If you’re looking for a quick detour, head 40 miles north of Interstate 70 on U.S. Highway 40 West and head to Winter Park. Winter Park is only about an hour and 15 minutes from downtown Denver. While it’s best known as a winter ski destination, there is some exciting whitewater rafting in the nearby Fraser River. The river forms in the Roosevelt National Forest near Winter Park and flows northwest to its confluence with the Colorado River near Granby and Silver Creek.
The Fraser River presents a beautiful 99-mile stretch that flows through picturesque Fraser Canyon. The waters are rated Class III and Class IV, and offers a nice challenge for intermediate and advanced paddlers. Less experienced rafters can also make this fun run if there is adequate water.
The Blue River near Silverthorne is another great whitewater rafting experience that’s right off I-70. The river forms in the nearby mountains and winds its way down from Idaho Springs to Breckenridge before dumping into Dillon Reservoir. From there, the river juts northward through unspoiled wilderness before meeting up with the Colorado River near the town of Kremmling.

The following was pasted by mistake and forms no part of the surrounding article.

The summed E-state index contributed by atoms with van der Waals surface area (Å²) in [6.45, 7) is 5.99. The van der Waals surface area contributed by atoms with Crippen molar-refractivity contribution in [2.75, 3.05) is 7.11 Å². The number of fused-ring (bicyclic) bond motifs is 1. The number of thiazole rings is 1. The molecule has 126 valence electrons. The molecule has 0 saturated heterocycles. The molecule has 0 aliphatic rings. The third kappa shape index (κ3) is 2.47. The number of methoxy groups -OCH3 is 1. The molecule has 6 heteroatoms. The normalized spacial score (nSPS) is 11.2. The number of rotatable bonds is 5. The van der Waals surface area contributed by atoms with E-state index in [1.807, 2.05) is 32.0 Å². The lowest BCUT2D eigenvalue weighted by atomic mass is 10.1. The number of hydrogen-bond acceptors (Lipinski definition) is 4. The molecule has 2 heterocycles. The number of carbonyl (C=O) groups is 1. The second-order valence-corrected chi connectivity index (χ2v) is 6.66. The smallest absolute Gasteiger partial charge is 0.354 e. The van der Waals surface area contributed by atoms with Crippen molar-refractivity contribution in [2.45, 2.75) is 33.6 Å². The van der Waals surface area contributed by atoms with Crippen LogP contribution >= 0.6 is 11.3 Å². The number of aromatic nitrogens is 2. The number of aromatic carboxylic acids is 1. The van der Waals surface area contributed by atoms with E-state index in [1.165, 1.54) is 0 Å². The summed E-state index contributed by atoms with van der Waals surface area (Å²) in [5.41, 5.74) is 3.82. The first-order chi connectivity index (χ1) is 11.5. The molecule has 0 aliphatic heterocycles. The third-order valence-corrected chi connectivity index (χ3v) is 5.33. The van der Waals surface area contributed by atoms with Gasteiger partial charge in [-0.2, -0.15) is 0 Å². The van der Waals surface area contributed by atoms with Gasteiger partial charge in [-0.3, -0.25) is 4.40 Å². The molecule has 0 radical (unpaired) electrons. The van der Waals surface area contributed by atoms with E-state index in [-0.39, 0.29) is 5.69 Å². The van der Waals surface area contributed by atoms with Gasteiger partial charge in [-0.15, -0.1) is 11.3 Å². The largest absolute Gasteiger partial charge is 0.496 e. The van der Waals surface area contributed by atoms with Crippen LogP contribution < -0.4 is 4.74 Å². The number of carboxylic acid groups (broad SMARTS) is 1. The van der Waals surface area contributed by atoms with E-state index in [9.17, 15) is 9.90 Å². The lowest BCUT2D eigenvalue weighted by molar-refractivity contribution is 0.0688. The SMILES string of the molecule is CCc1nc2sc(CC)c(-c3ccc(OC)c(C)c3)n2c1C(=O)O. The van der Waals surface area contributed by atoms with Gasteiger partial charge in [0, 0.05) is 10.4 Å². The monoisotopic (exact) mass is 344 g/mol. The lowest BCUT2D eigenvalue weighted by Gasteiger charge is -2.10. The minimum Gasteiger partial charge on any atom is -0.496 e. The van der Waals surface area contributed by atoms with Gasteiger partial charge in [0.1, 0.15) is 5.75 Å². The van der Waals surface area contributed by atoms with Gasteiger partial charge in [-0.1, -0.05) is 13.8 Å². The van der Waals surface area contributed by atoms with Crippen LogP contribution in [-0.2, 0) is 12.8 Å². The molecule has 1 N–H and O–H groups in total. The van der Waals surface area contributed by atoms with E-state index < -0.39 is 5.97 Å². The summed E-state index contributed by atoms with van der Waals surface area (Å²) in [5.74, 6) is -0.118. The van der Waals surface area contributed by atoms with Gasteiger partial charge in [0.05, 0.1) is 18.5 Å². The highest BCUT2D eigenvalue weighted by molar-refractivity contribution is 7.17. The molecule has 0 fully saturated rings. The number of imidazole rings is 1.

To experience the best of the Blue, plan to hit the waters in May or June. The Upper Blue River north of Silverthorne has Class III and Class IV rapids. It’s a short, sweet trip that’s fast paced and is sure to get your blood pumping. There are half-day and full-day outings available. The Lower Blue River near Kremmling is milder, with Class II and Class III sections that are scenic and perfect for a family float or fishing day trip.
If you’re vacationing in iconic Vail this summer, check out the nearby Eagle River. The Eagle River is undammed, so water levels fluctuate from day to day, so each trip is a unique experience. The river runs along the interstate and flows directly through towns like Avon and Edwards.
The Lower Eagle River section is a nice, Class III section that is easy but does have a few exciting spots. It’s an ideal half-day run for a family with young kids or adventurous seniors. The Upper Eagle River is a little hairier, offering Class III parts and a few Class IV sections that will have you gripping your paddle a little tighter. But never fear: It’s still a good run for children as young as 6 years old.